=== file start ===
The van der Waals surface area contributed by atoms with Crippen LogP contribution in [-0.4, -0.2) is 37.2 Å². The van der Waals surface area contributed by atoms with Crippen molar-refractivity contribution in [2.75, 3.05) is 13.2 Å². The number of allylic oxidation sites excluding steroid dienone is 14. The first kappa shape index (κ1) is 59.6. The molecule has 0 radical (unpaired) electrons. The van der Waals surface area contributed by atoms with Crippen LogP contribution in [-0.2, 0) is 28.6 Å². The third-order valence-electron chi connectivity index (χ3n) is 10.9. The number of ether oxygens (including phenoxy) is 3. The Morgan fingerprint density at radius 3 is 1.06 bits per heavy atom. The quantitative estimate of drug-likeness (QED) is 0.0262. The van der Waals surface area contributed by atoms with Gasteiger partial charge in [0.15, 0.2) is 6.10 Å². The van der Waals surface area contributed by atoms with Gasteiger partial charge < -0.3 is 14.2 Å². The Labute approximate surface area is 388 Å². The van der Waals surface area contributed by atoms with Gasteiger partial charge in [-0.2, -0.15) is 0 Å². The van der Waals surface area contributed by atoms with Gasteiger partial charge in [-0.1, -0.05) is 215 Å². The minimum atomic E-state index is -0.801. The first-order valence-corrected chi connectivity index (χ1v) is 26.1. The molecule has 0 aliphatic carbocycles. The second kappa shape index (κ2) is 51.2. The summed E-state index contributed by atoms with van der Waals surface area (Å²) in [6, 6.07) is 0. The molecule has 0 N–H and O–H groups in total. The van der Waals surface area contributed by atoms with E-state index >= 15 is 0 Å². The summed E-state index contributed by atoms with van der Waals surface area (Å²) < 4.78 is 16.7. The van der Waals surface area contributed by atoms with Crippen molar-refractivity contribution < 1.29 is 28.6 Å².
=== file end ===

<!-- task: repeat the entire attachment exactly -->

The van der Waals surface area contributed by atoms with Crippen LogP contribution in [-0.4, -0.2) is 37.2 Å². The van der Waals surface area contributed by atoms with Crippen molar-refractivity contribution in [2.75, 3.05) is 13.2 Å². The number of allylic oxidation sites excluding steroid dienone is 14. The first kappa shape index (κ1) is 59.6. The molecule has 0 radical (unpaired) electrons. The van der Waals surface area contributed by atoms with Crippen LogP contribution in [-0.2, 0) is 28.6 Å². The third-order valence-electron chi connectivity index (χ3n) is 10.9. The number of ether oxygens (including phenoxy) is 3. The Morgan fingerprint density at radius 3 is 1.06 bits per heavy atom. The quantitative estimate of drug-likeness (QED) is 0.0262. The van der Waals surface area contributed by atoms with Gasteiger partial charge in [0.15, 0.2) is 6.10 Å². The van der Waals surface area contributed by atoms with Gasteiger partial charge < -0.3 is 14.2 Å². The Labute approximate surface area is 388 Å². The van der Waals surface area contributed by atoms with Gasteiger partial charge in [-0.2, -0.15) is 0 Å². The van der Waals surface area contributed by atoms with Gasteiger partial charge in [-0.1, -0.05) is 215 Å². The minimum atomic E-state index is -0.801. The first-order valence-corrected chi connectivity index (χ1v) is 26.1. The molecule has 0 aliphatic carbocycles. The second kappa shape index (κ2) is 51.2. The summed E-state index contributed by atoms with van der Waals surface area (Å²) in [6, 6.07) is 0. The molecule has 0 N–H and O–H groups in total. The van der Waals surface area contributed by atoms with E-state index >= 15 is 0 Å². The summed E-state index contributed by atoms with van der Waals surface area (Å²) < 4.78 is 16.7. The van der Waals surface area contributed by atoms with Crippen molar-refractivity contribution < 1.29 is 28.6 Å².